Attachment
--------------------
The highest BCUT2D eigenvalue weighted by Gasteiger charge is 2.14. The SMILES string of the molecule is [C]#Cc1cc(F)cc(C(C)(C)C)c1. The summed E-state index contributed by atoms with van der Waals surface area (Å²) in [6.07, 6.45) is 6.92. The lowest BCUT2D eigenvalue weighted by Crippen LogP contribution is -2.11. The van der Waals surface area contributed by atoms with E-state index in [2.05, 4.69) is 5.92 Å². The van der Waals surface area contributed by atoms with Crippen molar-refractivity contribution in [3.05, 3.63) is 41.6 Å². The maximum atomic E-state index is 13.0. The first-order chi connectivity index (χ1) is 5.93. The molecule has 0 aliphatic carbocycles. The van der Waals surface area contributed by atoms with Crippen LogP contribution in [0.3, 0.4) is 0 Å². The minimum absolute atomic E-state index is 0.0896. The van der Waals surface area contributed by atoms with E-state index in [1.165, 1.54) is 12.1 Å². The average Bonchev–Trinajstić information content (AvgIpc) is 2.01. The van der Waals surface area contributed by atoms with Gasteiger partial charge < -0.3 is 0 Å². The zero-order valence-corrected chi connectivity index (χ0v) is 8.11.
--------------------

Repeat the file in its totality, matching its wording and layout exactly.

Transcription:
The highest BCUT2D eigenvalue weighted by Gasteiger charge is 2.14. The SMILES string of the molecule is [C]#Cc1cc(F)cc(C(C)(C)C)c1. The summed E-state index contributed by atoms with van der Waals surface area (Å²) in [6.07, 6.45) is 6.92. The lowest BCUT2D eigenvalue weighted by Crippen LogP contribution is -2.11. The van der Waals surface area contributed by atoms with E-state index in [2.05, 4.69) is 5.92 Å². The van der Waals surface area contributed by atoms with Crippen molar-refractivity contribution in [3.05, 3.63) is 41.6 Å². The maximum atomic E-state index is 13.0. The first-order chi connectivity index (χ1) is 5.93. The molecule has 0 aliphatic carbocycles. The van der Waals surface area contributed by atoms with Crippen LogP contribution in [0.3, 0.4) is 0 Å². The minimum absolute atomic E-state index is 0.0896. The van der Waals surface area contributed by atoms with E-state index in [1.165, 1.54) is 12.1 Å². The average Bonchev–Trinajstić information content (AvgIpc) is 2.01. The van der Waals surface area contributed by atoms with Gasteiger partial charge < -0.3 is 0 Å². The zero-order valence-corrected chi connectivity index (χ0v) is 8.11.